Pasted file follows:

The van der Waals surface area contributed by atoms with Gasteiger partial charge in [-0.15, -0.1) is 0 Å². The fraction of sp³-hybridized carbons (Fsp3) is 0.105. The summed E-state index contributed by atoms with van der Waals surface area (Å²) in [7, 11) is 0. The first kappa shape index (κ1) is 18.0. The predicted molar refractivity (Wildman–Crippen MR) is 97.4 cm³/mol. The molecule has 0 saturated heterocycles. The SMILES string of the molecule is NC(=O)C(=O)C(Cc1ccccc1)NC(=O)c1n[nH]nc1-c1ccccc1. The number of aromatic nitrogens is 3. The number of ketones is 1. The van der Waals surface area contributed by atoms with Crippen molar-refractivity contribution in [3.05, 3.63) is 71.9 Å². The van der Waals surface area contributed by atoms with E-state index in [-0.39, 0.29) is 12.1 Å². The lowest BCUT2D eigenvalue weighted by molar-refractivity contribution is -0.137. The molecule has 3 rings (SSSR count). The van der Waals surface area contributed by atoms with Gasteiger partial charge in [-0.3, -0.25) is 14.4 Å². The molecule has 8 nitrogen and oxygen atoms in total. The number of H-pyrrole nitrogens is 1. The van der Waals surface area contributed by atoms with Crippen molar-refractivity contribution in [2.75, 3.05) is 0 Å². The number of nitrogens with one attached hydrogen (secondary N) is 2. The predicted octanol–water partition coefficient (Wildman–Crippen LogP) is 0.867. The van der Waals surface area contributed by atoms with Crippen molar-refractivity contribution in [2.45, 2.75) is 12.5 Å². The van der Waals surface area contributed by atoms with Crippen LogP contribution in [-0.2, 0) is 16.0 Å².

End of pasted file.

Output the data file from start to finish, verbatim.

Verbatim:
The van der Waals surface area contributed by atoms with Gasteiger partial charge in [-0.15, -0.1) is 0 Å². The fraction of sp³-hybridized carbons (Fsp3) is 0.105. The summed E-state index contributed by atoms with van der Waals surface area (Å²) in [7, 11) is 0. The first kappa shape index (κ1) is 18.0. The predicted molar refractivity (Wildman–Crippen MR) is 97.4 cm³/mol. The molecule has 0 saturated heterocycles. The SMILES string of the molecule is NC(=O)C(=O)C(Cc1ccccc1)NC(=O)c1n[nH]nc1-c1ccccc1. The number of aromatic nitrogens is 3. The number of ketones is 1. The van der Waals surface area contributed by atoms with Crippen molar-refractivity contribution in [3.05, 3.63) is 71.9 Å². The van der Waals surface area contributed by atoms with E-state index in [-0.39, 0.29) is 12.1 Å². The lowest BCUT2D eigenvalue weighted by molar-refractivity contribution is -0.137. The molecule has 3 rings (SSSR count). The van der Waals surface area contributed by atoms with Gasteiger partial charge in [-0.3, -0.25) is 14.4 Å². The molecule has 8 nitrogen and oxygen atoms in total. The number of H-pyrrole nitrogens is 1. The van der Waals surface area contributed by atoms with Crippen molar-refractivity contribution in [2.75, 3.05) is 0 Å². The number of nitrogens with one attached hydrogen (secondary N) is 2. The predicted octanol–water partition coefficient (Wildman–Crippen LogP) is 0.867. The van der Waals surface area contributed by atoms with Crippen molar-refractivity contribution in [2.45, 2.75) is 12.5 Å². The van der Waals surface area contributed by atoms with Crippen LogP contribution in [-0.2, 0) is 16.0 Å².